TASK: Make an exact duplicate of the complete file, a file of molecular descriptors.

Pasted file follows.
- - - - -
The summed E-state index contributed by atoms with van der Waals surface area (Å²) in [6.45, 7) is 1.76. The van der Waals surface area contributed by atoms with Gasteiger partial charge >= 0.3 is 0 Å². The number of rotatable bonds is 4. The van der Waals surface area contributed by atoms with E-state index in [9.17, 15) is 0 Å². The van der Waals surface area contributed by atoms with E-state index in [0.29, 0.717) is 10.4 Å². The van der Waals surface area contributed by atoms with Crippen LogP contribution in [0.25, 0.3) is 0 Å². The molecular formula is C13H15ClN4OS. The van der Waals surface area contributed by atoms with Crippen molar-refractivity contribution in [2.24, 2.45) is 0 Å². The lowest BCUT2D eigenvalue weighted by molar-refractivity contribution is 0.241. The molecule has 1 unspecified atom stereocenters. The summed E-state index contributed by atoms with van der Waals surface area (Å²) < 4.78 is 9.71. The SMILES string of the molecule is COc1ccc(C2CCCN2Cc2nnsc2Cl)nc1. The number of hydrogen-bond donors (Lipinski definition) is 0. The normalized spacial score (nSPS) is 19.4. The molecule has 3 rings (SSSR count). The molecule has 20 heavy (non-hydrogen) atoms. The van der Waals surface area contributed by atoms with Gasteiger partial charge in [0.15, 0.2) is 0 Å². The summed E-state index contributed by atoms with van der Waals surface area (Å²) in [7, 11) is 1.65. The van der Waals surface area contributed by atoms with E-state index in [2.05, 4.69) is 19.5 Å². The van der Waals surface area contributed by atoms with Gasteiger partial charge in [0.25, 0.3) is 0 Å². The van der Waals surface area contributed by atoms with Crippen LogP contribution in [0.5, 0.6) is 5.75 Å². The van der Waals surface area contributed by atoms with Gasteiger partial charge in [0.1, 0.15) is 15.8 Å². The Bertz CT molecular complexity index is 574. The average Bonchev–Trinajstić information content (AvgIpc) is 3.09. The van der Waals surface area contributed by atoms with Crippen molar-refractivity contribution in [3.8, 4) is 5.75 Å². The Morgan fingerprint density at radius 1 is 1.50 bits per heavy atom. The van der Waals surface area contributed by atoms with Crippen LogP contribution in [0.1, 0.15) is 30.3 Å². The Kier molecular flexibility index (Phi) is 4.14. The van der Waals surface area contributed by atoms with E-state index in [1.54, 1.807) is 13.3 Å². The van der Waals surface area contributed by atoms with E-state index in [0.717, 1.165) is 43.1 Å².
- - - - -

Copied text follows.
The summed E-state index contributed by atoms with van der Waals surface area (Å²) in [6.45, 7) is 1.76. The van der Waals surface area contributed by atoms with Gasteiger partial charge >= 0.3 is 0 Å². The number of rotatable bonds is 4. The van der Waals surface area contributed by atoms with E-state index in [9.17, 15) is 0 Å². The van der Waals surface area contributed by atoms with E-state index in [0.29, 0.717) is 10.4 Å². The van der Waals surface area contributed by atoms with Crippen LogP contribution in [0.25, 0.3) is 0 Å². The molecular formula is C13H15ClN4OS. The van der Waals surface area contributed by atoms with Crippen molar-refractivity contribution in [2.24, 2.45) is 0 Å². The lowest BCUT2D eigenvalue weighted by molar-refractivity contribution is 0.241. The molecule has 1 unspecified atom stereocenters. The summed E-state index contributed by atoms with van der Waals surface area (Å²) < 4.78 is 9.71. The SMILES string of the molecule is COc1ccc(C2CCCN2Cc2nnsc2Cl)nc1. The number of hydrogen-bond donors (Lipinski definition) is 0. The normalized spacial score (nSPS) is 19.4. The molecule has 3 rings (SSSR count). The molecule has 20 heavy (non-hydrogen) atoms. The van der Waals surface area contributed by atoms with Gasteiger partial charge in [0.15, 0.2) is 0 Å². The summed E-state index contributed by atoms with van der Waals surface area (Å²) in [7, 11) is 1.65. The van der Waals surface area contributed by atoms with E-state index in [2.05, 4.69) is 19.5 Å². The van der Waals surface area contributed by atoms with Gasteiger partial charge in [0.25, 0.3) is 0 Å². The van der Waals surface area contributed by atoms with Crippen LogP contribution in [0.5, 0.6) is 5.75 Å². The van der Waals surface area contributed by atoms with Gasteiger partial charge in [0.1, 0.15) is 15.8 Å². The Bertz CT molecular complexity index is 574. The average Bonchev–Trinajstić information content (AvgIpc) is 3.09. The van der Waals surface area contributed by atoms with Crippen molar-refractivity contribution in [3.8, 4) is 5.75 Å². The Morgan fingerprint density at radius 1 is 1.50 bits per heavy atom. The van der Waals surface area contributed by atoms with Crippen LogP contribution in [0.1, 0.15) is 30.3 Å². The Kier molecular flexibility index (Phi) is 4.14. The van der Waals surface area contributed by atoms with E-state index in [1.54, 1.807) is 13.3 Å². The van der Waals surface area contributed by atoms with E-state index in [0.717, 1.165) is 43.1 Å².